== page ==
What’s the point of secretly preparing a new product launch or an aggressive takeover if all your recent Slack conversations have leaked, including your secret plans?
What if… Slack is hacked?
First let’s remember that even if a cyber attack may appear as a rare or hypothetical scenario to a badly informed and hurried manager, it is far from being as rare as she or he believes it (or wants to believe it).
Infrastructure hacking is quite common, as a regular visit to Hacker News will give you multiple evidence. And Slack itself has already been hacked.
February 2015: Slack is the victim during four days of a cyber attack, which was made public by the company in March. Officially, the unauthorized access was limited to information on the users’ profiles. It is impossible to measure exactly what and who was impacted by this attack. In a recent announcement, Yahoo confessed that these 3 billion accounts (you’ve read well: 3 billions) were compromised … late 2014!
Officially, Slack stated that “No financial or payment information was accessed or compromised in this attack.” Which is, and by far, the least interesting of all data stored within Slack! With company internal communication indexed—sometimes from the very beginning of said company—and searchable, Slack may be a potential target for cybercriminal not looking for its users’ financial credentials but more their internal data already in a usable format. One can imagine Slack must give information on a massive data leak, which can’t be ignored. But what would happen if only one Slack user is the victim of said leak?
The Free Alternative Solutions
As we demonstrated above, companies need to find an alternative solution to Slack, one they can host themselves to reduce data leaks and industrial espionage and dependency on the Internet connection. Luckily, Slack success created its own copycats, some of them being also free software.
Rocket.chat is one of them. Its comprehensive service offers chat rooms, direct messages and file sharing but also videoconferencing and screen sharing, and even most features. Check their dedicated page. You can also try an online demo. And even more, Rocket Chat has a very simple extension system and an API.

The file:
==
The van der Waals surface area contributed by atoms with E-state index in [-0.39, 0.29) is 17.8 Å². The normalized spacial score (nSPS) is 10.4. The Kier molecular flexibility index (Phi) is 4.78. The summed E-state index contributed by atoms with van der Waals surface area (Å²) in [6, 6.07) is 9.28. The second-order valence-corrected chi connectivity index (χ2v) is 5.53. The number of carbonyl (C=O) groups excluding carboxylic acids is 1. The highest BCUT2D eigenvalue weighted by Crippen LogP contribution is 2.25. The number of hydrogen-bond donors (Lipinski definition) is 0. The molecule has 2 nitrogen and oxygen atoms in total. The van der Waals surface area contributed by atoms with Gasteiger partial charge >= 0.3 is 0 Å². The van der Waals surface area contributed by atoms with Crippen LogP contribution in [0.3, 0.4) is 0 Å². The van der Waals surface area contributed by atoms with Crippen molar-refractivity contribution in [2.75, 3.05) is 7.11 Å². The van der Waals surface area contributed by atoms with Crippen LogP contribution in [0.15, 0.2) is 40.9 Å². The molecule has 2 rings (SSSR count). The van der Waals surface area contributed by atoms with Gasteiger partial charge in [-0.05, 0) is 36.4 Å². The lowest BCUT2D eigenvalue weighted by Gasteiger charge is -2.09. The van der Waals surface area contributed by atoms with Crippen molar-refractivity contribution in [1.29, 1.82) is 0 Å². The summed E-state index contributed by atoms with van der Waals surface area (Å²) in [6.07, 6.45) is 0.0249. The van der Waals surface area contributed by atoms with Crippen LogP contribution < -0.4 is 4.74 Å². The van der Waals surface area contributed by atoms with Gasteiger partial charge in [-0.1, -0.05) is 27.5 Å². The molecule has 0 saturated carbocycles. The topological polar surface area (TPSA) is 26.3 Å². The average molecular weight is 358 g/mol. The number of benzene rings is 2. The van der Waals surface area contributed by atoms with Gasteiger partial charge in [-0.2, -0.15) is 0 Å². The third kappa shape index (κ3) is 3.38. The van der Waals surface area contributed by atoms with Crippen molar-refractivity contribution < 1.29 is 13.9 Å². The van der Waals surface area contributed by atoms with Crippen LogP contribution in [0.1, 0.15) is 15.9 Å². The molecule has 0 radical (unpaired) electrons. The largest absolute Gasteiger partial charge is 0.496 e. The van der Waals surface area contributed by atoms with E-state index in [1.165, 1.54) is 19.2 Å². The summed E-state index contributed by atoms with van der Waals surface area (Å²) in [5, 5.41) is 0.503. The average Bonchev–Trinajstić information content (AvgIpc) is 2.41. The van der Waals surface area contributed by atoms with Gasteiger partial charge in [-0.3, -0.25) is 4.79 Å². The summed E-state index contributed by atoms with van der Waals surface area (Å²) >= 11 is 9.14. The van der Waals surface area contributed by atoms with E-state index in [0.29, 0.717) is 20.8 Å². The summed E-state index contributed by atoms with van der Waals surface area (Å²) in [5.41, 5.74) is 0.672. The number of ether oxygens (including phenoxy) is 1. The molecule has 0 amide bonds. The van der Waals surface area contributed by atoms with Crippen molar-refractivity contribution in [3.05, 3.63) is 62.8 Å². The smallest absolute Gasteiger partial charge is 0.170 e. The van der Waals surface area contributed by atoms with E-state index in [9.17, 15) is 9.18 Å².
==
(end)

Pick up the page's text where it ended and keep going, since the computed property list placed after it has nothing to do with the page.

Mattermost is another service which has the advantages of proximity and of compatibility with Slack. It offers numerous features including the main expected by this type of software. It also offers numerous apps and plug-ins to interact with online services, software forges, and continuous integration tools.
In the introduction, we discussed the “It works™” effect, usually invoked to dispel any arguments about data protection and exchange confidentiality we discussed in this article. True, one single developer can ask: why worry about it? All I want is to chat with my colleagues and send files!
Because Slack service subscription in the long term put the company continuously at risk. Maybe it’s not the employees’ place to worry about it, they just have to do their job the more efficiently possible. On the other side, the company management, usually non-technical, may not be aware of what risks will threaten their company with this technical choice. The technical management may pretend to be omniscient, nobody is fooled.
Either someone from the direction will ask the right question (where are our data and who can access them?) or someone from the technical side alert them officially on these problems. This is this technical audience, even if not always heard by their direction, which is the target of this article. May they find in it the right arguments to be convincing.
We hope that the several points we developed in this article will help you to make the right choice.
Carl Chenet, Free Software Indie Hacker, founder of the French-speaking Hacker News-like Journal du hacker.
Follow me on social networks
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Translated from French by Stéphanie Chaptal. Original article written in October 2016.
14 thoughts on “The Slack Threat”
These positive features of Rocket.chat and Mattermost are also features of Slack. What makes them *different* from Slack? For example, one problem with Slack is that it’s centrally hosted; is it possible to self-host Rocket.chat or Mattermost? Can users on different servers communicate with each other?
Matrix is another option (see matrix.org). Matrix can be self-hosted. It can be configured so that it interoperates with other Matrix servers (like email) — or not, so that it’s completely private.
Matrix also aims to interoperate with other services like IRC, Slack, Rocket.chat and Mattermost, by “bridging” messages between the services. (Inevitably, bridging leaks data to those services; bridging is optional.)